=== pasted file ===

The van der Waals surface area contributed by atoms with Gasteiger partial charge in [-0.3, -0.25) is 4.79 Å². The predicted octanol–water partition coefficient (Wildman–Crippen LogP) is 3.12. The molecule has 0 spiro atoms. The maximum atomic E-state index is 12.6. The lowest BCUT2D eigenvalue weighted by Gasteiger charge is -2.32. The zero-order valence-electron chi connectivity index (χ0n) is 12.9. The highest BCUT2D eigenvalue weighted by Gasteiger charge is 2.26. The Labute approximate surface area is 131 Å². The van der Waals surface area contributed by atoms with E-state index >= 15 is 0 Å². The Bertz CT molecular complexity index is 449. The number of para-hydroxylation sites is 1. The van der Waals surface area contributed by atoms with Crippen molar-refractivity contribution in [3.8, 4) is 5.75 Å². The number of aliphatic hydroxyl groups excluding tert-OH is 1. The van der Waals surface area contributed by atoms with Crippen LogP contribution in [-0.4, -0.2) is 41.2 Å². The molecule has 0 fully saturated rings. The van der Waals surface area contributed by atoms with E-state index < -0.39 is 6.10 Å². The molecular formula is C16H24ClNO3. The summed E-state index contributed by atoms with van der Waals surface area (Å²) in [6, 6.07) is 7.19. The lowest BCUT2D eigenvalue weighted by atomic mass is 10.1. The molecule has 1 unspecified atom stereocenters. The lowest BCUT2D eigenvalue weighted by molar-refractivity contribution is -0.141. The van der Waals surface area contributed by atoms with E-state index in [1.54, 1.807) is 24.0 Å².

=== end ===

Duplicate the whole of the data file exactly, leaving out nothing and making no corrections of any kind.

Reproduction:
The van der Waals surface area contributed by atoms with Gasteiger partial charge in [-0.3, -0.25) is 4.79 Å². The predicted octanol–water partition coefficient (Wildman–Crippen LogP) is 3.12. The molecule has 0 spiro atoms. The maximum atomic E-state index is 12.6. The lowest BCUT2D eigenvalue weighted by Gasteiger charge is -2.32. The zero-order valence-electron chi connectivity index (χ0n) is 12.9. The highest BCUT2D eigenvalue weighted by Gasteiger charge is 2.26. The Labute approximate surface area is 131 Å². The van der Waals surface area contributed by atoms with E-state index >= 15 is 0 Å². The Bertz CT molecular complexity index is 449. The number of para-hydroxylation sites is 1. The van der Waals surface area contributed by atoms with Crippen molar-refractivity contribution in [3.8, 4) is 5.75 Å². The number of aliphatic hydroxyl groups excluding tert-OH is 1. The van der Waals surface area contributed by atoms with Crippen LogP contribution in [-0.4, -0.2) is 41.2 Å². The molecule has 0 fully saturated rings. The van der Waals surface area contributed by atoms with E-state index < -0.39 is 6.10 Å². The molecular formula is C16H24ClNO3. The summed E-state index contributed by atoms with van der Waals surface area (Å²) in [6, 6.07) is 7.19. The lowest BCUT2D eigenvalue weighted by atomic mass is 10.1. The molecule has 1 unspecified atom stereocenters. The lowest BCUT2D eigenvalue weighted by molar-refractivity contribution is -0.141. The van der Waals surface area contributed by atoms with E-state index in [1.54, 1.807) is 24.0 Å².